Or, take our other example, that of feeling threatened by having to speak before an audience. This is not something that is required of everyone, but, once again, what if your job requires you to lead a seminar from time to time? Your future in the company might depend on it. It is fortitude that counsels us to learn how to address an audience by perhaps taking advice from someone who is accustomed to public speaking, by planning your talk well in advance, by noting that smiling and making eye-contact with the audience is important, and so on. Fortitude is what comes into action when we might prefer to run away, wiggle out of something, or back out of situations that are of importance to our personal, professional or religious lives.

For further study:

The Catechism of the Catholic Church ,Geoffrey Chapman, London, 1994

The Four Cardinal Virtues, Joseph Pieper, University of Notre Dame Press

http://www.sacred-texts.com/chr/aquinas/summa/

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25 September: The Virtue of Fortitude, II, What is it?

 

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Saint Maximilian Kolbe showed great fortitude in standing against Nazism and in giving his life for another.

The notion of fortitude takes a bit of explaining. Like prudence, it seems an old-fashioned word, not used very much in ordinary conversation. When, in fact, was the last time you heard someone use the term? Perhaps the answer is Never. And yet, fortitude is an important concept, and if you possess it as a virtue, you have something very valuable indeed. Why? Because fortitude is about having strength on the level of our deepest self. You might say that fortitude is about being the person you really want to be.

Paradoxically, however, fortitude presupposes human weakness, presupposes that we are liable to be wounded. A stone cannot have fortitude because it has no mind or soul or feelings (as we would understand them). Nor can an angel have fortitude, because an angel is immortal. Fortitude belongs to thinking and feelings beings that are mortal, that can be hurt, and even killed – and that’s us. We can be wounded on so many levels, emotionally, spiritually, physically. Fortitude is that virtue by which we are able to be brave in the face of threats to our emotional, spiritual or physical well-being. Josef Pieper spells it out: ‘...[E]very violation of our inner peace; everything that happens to us or is done with us against our will; everything in any way negative, everything painful and harmful, everything frightening and oppressive’, this is what fortitude is for. And he goes on, ‘The ultimate injury, the deepest injury, is death.’

For further study:

The Catechism of the Catholic Church ,Geoffrey Chapman, London, 1994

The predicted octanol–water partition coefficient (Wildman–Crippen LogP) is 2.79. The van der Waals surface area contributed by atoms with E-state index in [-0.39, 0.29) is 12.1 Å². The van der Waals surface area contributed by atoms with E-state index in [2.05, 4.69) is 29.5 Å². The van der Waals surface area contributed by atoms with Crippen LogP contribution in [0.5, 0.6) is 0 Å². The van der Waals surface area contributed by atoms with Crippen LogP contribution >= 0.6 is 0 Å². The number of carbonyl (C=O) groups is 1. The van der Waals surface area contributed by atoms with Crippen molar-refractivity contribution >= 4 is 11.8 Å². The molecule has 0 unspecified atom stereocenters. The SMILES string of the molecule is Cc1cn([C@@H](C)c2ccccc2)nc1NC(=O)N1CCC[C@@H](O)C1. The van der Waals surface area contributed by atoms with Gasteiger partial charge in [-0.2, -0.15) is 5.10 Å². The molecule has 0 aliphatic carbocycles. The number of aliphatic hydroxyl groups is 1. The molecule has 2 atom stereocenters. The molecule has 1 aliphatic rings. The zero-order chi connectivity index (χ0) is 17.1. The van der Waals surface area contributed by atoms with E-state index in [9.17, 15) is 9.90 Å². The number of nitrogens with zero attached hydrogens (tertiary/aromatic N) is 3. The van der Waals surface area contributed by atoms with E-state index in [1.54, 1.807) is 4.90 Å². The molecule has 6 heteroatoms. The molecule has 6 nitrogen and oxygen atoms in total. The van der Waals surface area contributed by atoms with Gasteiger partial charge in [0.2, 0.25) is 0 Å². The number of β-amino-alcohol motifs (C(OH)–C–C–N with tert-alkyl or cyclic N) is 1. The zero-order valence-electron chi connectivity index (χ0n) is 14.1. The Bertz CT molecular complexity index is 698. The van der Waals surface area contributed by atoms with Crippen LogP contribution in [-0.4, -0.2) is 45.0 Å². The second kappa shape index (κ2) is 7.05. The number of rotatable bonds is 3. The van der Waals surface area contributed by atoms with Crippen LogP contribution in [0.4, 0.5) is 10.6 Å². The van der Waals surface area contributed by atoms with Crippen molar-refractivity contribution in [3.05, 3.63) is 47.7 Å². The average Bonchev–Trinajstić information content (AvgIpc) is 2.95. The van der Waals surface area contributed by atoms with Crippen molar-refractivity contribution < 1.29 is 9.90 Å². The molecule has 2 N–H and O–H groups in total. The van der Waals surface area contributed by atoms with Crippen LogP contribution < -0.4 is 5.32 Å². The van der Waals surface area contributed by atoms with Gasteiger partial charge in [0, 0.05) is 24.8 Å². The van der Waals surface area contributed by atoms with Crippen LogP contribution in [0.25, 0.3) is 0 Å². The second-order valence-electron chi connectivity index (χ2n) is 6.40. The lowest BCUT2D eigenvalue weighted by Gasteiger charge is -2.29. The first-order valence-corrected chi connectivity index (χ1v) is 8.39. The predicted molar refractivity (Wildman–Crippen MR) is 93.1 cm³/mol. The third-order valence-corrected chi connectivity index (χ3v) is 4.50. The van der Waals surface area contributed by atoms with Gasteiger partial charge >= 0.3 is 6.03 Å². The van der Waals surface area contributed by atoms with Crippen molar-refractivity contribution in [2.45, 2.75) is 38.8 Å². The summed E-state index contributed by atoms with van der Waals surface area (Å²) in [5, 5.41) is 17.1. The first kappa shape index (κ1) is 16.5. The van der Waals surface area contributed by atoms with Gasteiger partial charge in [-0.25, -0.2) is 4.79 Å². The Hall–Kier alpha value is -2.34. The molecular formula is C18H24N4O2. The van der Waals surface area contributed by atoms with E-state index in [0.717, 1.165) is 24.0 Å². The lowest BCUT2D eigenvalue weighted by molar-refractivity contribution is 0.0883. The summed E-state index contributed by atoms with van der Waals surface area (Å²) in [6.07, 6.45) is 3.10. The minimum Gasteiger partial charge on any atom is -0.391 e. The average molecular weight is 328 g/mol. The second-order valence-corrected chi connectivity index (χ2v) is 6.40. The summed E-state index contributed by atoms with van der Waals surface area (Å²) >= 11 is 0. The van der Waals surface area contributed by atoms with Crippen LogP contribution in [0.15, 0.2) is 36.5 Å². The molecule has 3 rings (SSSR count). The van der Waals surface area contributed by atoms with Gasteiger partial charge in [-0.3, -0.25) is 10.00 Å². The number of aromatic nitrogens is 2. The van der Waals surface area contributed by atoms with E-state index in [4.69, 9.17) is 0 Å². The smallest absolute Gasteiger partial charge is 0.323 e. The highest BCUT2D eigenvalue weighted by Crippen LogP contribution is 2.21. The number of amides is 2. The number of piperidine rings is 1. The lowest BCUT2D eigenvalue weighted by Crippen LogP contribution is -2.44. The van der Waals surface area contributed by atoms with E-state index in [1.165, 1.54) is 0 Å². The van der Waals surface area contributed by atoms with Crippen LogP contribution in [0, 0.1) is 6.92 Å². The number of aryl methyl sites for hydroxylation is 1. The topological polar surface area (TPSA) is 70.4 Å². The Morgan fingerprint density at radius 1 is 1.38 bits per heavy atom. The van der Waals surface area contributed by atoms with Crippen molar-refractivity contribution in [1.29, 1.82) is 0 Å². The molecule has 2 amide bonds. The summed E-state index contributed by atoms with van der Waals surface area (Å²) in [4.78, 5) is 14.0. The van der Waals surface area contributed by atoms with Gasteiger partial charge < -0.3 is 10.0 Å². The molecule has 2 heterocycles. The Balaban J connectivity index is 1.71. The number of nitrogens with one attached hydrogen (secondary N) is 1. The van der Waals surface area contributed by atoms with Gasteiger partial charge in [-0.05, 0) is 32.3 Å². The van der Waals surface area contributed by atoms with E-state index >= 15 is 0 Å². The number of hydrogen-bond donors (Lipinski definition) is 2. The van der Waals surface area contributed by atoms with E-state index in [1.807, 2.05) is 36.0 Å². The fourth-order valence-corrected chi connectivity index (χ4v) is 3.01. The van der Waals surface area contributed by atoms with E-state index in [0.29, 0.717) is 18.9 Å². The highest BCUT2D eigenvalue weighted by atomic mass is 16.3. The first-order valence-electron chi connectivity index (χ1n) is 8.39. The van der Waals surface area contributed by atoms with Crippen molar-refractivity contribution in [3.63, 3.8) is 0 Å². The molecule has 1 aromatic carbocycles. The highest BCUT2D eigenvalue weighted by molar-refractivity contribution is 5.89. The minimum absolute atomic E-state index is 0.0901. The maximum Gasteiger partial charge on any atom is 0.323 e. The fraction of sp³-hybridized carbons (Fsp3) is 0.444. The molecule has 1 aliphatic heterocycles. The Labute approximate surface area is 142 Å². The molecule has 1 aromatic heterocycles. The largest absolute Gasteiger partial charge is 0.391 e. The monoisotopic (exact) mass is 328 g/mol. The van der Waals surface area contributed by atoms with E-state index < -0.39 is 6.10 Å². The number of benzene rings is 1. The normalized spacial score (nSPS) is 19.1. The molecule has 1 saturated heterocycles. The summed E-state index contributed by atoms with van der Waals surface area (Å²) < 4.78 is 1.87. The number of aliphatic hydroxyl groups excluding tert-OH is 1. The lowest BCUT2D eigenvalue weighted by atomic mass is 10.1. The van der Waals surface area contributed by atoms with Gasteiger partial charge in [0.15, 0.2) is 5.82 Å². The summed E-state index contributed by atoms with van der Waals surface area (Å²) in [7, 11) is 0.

The Four Cardinal Virtues, Joseph Pieper, University of Notre Dame Press

http://www.sacred-texts.com/chr/aquinas/summa/

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September 24: The Virtue of Fortitude, I.

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Welcome back to Sister Johanna of Minster Abbey who resumes her reflections on the virtues in Agnellus Mirror.  This week we are considering Fortitude, but beginning with a reminder of what we’ve seen so far. I could not resist this picture, bearing in mind the verse from Psalm 92 describing a virtuous person: The just shall flourish like the palm tree: he shall grow up like the cedar of Libanus. I’m sure Sister’s reflections will help us all to flourish, wherever our roots may be. MB.

  1. Recap

A few months ago we studied some of the cardinal virtues. If you weren’t here for it, it might help to say that the concept of virtue comes from the Latin word for strength: virtus. A person who strives to grow in virtue then, is not a kind of namby-pamby wimp, but a person of integrity and strength. There are four cardinal virtues: prudence, justice, fortitude and temperance. They are called cardinal virtues not because they were discovered by a cardinal of the Catholic Church, or are virtues only practiced by cardinals, but because they are of “cardinal” or major importance in the moral life and in our lives with Jesus.

These virtues are sometimes called acquired virtues, because through God’s grace and our cooperation with grace, we can acquire them, and grow in them. I have been writing about the virtues for this blog because studying them has helped me in my life of discipleship. I’d like to share what I have learned in the hope that others may come to love the virtues, and be inspired to interiorise them.